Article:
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Help End Violence Against Women
More than 3,800 women and girls have been murdered in Guatemala since the year 2000. What local activists
are calling "femicide" is spreading in Guatemala
and throughout Latin America.
Since the 1990s, CGRS has worked to defend asylum for Rodi Alvarado and other
women asylum seekres fleeing domestic violence and other fundamental
human rights violations in their home countries. Rodi's case sheds light on the shocking
treatment that women receive in the Guatemalan judicial system and
the root causes of violence against women in that country. See here for more information about Rodi's case.
In Guatemala, women like Rodi Alvarado are being raped, mutilated
and murdered every day.
Guatemala's femicides are notable for their brutality as well as the
impunity that exists for the perpetrators. Countrywide, a mere 1-2% of crimes against life are effectively prosecuted, meaning that someone who commits murder in Guatemala has a 98-99% chance of escaping prosecution and punishment.
In 2005, CGRS launched the U.S.-Guatemala Partnership to End Violence Against Women which seeks to: 1) to shift the dialogue away from “fear of floodgates” to the constructive response of addressing root causes for refugee flows; and 2) to educate, organize and mobilize activists to pressure the U.S. and Guatemalan governments to adopt concrete policy measures to address those conditions which allow violence with impunity to continue.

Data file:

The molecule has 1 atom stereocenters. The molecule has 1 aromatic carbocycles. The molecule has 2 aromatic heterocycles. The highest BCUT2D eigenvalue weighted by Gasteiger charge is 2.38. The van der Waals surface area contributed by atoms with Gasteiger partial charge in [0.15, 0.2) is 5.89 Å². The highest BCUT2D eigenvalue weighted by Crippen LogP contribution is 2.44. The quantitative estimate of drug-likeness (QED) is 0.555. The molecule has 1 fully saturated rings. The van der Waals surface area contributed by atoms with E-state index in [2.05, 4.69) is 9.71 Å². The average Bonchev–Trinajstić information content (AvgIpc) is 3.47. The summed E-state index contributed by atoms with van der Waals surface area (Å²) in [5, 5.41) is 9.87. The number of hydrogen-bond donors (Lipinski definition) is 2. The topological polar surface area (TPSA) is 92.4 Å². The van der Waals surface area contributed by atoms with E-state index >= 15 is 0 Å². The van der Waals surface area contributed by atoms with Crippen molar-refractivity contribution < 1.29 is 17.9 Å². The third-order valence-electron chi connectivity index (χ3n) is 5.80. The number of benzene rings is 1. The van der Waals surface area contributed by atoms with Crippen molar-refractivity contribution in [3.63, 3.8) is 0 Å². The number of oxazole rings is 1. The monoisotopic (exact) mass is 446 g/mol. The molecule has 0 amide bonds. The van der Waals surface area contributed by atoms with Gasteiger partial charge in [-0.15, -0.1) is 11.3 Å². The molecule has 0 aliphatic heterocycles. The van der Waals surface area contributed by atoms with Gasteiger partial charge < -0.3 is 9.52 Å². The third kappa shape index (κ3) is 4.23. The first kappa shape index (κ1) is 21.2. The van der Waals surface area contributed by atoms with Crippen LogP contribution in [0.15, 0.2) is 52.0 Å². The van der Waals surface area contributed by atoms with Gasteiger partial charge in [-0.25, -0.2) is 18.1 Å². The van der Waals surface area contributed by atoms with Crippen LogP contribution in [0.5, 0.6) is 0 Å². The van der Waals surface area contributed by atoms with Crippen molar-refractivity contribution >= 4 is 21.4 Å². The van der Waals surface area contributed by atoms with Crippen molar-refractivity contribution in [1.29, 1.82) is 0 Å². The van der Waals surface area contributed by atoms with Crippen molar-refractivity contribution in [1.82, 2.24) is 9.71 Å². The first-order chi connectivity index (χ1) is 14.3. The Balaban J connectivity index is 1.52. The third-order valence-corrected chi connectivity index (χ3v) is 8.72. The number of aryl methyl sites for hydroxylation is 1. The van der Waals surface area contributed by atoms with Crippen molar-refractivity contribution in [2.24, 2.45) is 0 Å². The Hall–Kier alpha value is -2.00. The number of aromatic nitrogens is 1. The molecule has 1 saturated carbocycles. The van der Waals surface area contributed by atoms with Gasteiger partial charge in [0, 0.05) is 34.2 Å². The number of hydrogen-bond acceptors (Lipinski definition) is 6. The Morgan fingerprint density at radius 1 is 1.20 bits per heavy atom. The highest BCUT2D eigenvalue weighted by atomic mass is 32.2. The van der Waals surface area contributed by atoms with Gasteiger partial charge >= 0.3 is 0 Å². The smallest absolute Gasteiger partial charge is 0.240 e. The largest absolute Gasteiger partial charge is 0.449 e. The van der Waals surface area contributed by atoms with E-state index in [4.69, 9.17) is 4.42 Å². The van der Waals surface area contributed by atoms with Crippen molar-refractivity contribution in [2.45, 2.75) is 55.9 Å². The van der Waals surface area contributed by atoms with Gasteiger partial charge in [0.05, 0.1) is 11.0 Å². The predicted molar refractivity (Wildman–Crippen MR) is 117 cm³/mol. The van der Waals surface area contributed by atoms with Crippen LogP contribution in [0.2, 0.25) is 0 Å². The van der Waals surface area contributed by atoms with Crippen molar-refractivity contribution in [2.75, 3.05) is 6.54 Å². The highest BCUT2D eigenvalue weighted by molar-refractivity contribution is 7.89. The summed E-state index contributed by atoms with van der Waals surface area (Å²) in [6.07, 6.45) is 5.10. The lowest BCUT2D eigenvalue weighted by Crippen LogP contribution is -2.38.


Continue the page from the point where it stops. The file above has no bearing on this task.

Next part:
CGRS continues to educate the public and policymakers about Guatemala’s femicides in order to encourage concrete action that will bring an end to impunity for violence committed against women and girls.In May 2006, 117 members of the U.S. House of Representatives sent a letter to the State Department demanding that the U.S. target some of its existing aid money to Guatemala to require improved justice for Guatemalan women and human rights defenders. The State Department responded in June 2006 in a letter stating that it shared the concerns of the Congressmembers, and detailed its plans to work with the Guatemalan government in addressing this issue.
On May 1, 2007, the U.S. House of Representatives approved House Resolution 100 (H. Res. 100), which was authored by Rep. Hilda Solis (D-CA). H. Res. 100 condemns the murders of more than 2,000 Guatemalan women and girls since 2001, and calls on the Government of Guatemala to bring an end to these crimes.
On March 11, 2008, in commemoration of International Women’s Day, the U.S. Senate unanimously passed Senate Resolution 178 (S. Res. 178). Like the House Resolution, S. Res. 178 – sponsored by Senator Jeff Bingaman (D-NM) – encourages the US to work with Guatemala to bring an end to the femicides
In January 2007, CGRS conducted a week-long fact-finding trip to Guatemala, where staff met with a wide range of groups and individuals working on issues related to women’s human rights, violence against women, and the femicides. Interviews were conducted with representatives from non-governmental organizations, academic and research institutions, government offices, and grassroots groups. The purpose of this trip was to strengthen CGRS’s partnerships with Guatemalan groups working on the issue of violence against women and the femicides, and to strengthen ongoing efforts to help eradicate this tragic phenomenon.
Learn more about the Femicides in Guatemala
CGRS Reports, Resource Materials and Media Coverage: